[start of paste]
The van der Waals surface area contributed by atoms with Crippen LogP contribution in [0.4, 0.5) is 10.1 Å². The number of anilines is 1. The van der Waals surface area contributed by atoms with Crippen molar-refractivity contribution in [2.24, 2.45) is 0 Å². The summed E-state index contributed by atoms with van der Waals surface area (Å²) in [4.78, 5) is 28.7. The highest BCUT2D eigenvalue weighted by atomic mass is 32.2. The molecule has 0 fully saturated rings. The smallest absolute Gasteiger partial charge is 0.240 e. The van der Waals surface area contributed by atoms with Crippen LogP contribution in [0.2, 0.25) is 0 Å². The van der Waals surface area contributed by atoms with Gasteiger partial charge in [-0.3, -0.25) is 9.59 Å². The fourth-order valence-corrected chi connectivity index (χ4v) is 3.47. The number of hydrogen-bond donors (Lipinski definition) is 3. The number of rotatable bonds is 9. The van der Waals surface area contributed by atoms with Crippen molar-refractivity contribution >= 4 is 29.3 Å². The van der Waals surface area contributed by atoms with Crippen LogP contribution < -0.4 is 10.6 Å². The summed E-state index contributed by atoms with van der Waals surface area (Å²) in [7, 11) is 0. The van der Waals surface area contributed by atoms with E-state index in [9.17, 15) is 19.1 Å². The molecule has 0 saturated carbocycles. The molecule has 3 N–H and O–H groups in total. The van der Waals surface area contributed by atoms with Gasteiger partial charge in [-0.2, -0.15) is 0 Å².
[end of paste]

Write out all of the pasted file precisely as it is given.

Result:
The van der Waals surface area contributed by atoms with Crippen LogP contribution in [0.4, 0.5) is 10.1 Å². The number of anilines is 1. The van der Waals surface area contributed by atoms with Crippen molar-refractivity contribution in [2.24, 2.45) is 0 Å². The summed E-state index contributed by atoms with van der Waals surface area (Å²) in [4.78, 5) is 28.7. The highest BCUT2D eigenvalue weighted by atomic mass is 32.2. The molecule has 0 fully saturated rings. The smallest absolute Gasteiger partial charge is 0.240 e. The van der Waals surface area contributed by atoms with Crippen LogP contribution in [0.2, 0.25) is 0 Å². The van der Waals surface area contributed by atoms with Gasteiger partial charge in [-0.3, -0.25) is 9.59 Å². The fourth-order valence-corrected chi connectivity index (χ4v) is 3.47. The number of hydrogen-bond donors (Lipinski definition) is 3. The number of rotatable bonds is 9. The van der Waals surface area contributed by atoms with Crippen molar-refractivity contribution >= 4 is 29.3 Å². The van der Waals surface area contributed by atoms with Crippen LogP contribution < -0.4 is 10.6 Å². The summed E-state index contributed by atoms with van der Waals surface area (Å²) in [7, 11) is 0. The van der Waals surface area contributed by atoms with E-state index in [9.17, 15) is 19.1 Å². The molecule has 0 saturated carbocycles. The molecule has 3 N–H and O–H groups in total. The van der Waals surface area contributed by atoms with Gasteiger partial charge in [-0.2, -0.15) is 0 Å².